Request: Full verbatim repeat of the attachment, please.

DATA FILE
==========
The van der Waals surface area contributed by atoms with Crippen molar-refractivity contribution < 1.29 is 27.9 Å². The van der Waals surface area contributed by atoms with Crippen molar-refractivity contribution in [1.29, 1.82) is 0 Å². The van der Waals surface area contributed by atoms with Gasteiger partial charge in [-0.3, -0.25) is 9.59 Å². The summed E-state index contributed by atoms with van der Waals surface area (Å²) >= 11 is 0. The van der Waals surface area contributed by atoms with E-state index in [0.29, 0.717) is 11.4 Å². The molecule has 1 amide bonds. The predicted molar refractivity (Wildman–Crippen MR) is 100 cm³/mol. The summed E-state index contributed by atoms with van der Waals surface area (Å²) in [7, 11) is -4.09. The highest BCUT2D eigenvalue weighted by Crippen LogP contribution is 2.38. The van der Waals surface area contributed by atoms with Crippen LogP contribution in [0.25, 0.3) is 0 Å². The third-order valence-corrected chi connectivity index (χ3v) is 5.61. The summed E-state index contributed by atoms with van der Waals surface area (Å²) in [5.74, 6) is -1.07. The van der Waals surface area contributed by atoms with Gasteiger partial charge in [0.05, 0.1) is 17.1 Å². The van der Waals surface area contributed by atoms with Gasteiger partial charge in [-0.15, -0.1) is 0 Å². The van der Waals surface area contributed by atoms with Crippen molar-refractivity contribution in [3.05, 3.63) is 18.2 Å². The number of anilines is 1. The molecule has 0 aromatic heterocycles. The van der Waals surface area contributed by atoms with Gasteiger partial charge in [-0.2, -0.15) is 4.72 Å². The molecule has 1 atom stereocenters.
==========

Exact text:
The van der Waals surface area contributed by atoms with Crippen molar-refractivity contribution < 1.29 is 27.9 Å². The van der Waals surface area contributed by atoms with Crippen molar-refractivity contribution in [1.29, 1.82) is 0 Å². The van der Waals surface area contributed by atoms with Gasteiger partial charge in [-0.3, -0.25) is 9.59 Å². The summed E-state index contributed by atoms with van der Waals surface area (Å²) >= 11 is 0. The van der Waals surface area contributed by atoms with E-state index in [0.29, 0.717) is 11.4 Å². The molecule has 1 amide bonds. The predicted molar refractivity (Wildman–Crippen MR) is 100 cm³/mol. The summed E-state index contributed by atoms with van der Waals surface area (Å²) in [7, 11) is -4.09. The highest BCUT2D eigenvalue weighted by Crippen LogP contribution is 2.38. The van der Waals surface area contributed by atoms with Crippen LogP contribution in [0.25, 0.3) is 0 Å². The third-order valence-corrected chi connectivity index (χ3v) is 5.61. The summed E-state index contributed by atoms with van der Waals surface area (Å²) in [5.74, 6) is -1.07. The van der Waals surface area contributed by atoms with Gasteiger partial charge in [0.05, 0.1) is 17.1 Å². The van der Waals surface area contributed by atoms with Gasteiger partial charge in [-0.15, -0.1) is 0 Å². The van der Waals surface area contributed by atoms with Crippen molar-refractivity contribution in [3.05, 3.63) is 18.2 Å². The number of anilines is 1. The molecule has 0 aromatic heterocycles. The van der Waals surface area contributed by atoms with Gasteiger partial charge in [-0.2, -0.15) is 4.72 Å². The molecule has 1 atom stereocenters.